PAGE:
If you’re online today, you’ve seen the news – you can now wirelessly charge your phone in select Starbucks locations – the first of a planned nationwide rollout in all Starbucks and Teavana locations in the U.S., as well as Europe and Asia. The “Powermat Spots” are “designated areas…where customers can place their compatible device and charge wirelessly.
On the surface, this sounds like an awesome thing – wireless charging available at a major retail establishment. Unfortunately, the awesomeness is only surface deep. Starbucks partnered with Duracell Powermat for the charging, instead of the Wireless Power Consortium. Duracell Powermat heads up the Power Matters Alliance, which uses PMA technology. The Wireless Power Consortium pushes the Qi standard for wireless charging. All you need to know is that they’re not compatible.
To date, there are over 575 devices certified for use with Qi wireless charging. This includes phones like the Google LG Nexus 4 and Nexus 5, the HTC Rezound from Verizon Wireless, and the Nokia Lumia 920, among others. It also includes tablets like the Google ASUS Nexus 7 (2013). Additionally, Samsung and LG have both offered official OEM accessories for their flagship smartphones with Qi charging built in, and a handful of 3rd party accessory manufacturers have released Qi-compatible solutions.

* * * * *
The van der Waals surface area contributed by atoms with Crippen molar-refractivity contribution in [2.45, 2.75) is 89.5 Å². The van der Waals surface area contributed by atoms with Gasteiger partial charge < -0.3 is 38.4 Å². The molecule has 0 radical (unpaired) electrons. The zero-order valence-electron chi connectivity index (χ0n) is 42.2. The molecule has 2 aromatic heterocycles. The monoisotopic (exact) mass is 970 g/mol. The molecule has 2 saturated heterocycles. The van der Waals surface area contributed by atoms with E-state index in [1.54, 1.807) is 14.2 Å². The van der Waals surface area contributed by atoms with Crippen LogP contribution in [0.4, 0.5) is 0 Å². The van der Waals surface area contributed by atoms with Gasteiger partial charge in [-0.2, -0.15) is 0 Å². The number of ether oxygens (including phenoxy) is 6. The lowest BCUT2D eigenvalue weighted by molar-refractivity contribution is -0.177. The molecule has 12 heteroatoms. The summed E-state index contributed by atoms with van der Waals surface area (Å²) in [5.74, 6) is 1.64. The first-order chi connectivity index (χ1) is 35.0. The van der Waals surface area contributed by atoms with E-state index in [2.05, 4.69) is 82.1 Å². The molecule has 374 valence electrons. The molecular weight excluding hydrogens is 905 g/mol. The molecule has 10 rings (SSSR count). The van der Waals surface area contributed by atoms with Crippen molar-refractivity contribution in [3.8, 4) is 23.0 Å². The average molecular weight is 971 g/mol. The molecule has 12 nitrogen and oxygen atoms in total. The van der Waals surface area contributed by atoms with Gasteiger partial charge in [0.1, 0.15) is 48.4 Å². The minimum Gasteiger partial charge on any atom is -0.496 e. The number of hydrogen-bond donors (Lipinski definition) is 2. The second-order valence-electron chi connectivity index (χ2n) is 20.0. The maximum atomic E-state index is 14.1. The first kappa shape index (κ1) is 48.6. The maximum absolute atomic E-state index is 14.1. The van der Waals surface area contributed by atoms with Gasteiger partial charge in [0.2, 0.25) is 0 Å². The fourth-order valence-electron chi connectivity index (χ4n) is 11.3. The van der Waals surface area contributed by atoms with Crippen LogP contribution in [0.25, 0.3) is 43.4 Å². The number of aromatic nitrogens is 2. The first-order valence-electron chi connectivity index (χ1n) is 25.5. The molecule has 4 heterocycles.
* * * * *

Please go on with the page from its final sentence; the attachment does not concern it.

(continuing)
To date, there has not been a single device to hit the market with Duracell Powermat’s PMA wireless charging technology built in. In fact, their website doesn’t even have a link to a list of products. Neither are there any OEM accessories available with PMA functionality. In fact, the only accessories that I’m aware of that function with PMA chargers are Duracell Powermat’s own cases and these little dongles, which you still have to manually connect and disconnect to use.
Update: Samsung Galaxy S6 line of devices actually do ship with support for BOTH Qi and PMA.
Ironically, the Starbucks press release specifies that the PMA includes the following members: AT&T, Blackberry, HTC, Huawei, LG, Microsoft, Qualcomm, Samsung, TI, and ZTE. (I’ve bolded the ones who have already released Qi-compliant devices to the market.)
The Bottom Line
Don’t get too excited about wireless charging at your local Starbucks – odds are, your phone can’t use it, and you probably aren’t inclined to slap one of Duracell Powermat’s fugly cases or dongles on to test it out either.
Unfortunately, I can see how this ‘test’ is going to go. Starbucks is going to roll this out to all of their locations, and 6 months later, they’re going to realize that no one is using the ‘Powermat Spots’ (because they can’t, cause there aren’t any devices on the market that can do so). Starbucks will (incorrectly) assume this is a sign that the general public doesn’t care about wireless charging, and that’ll be the headline.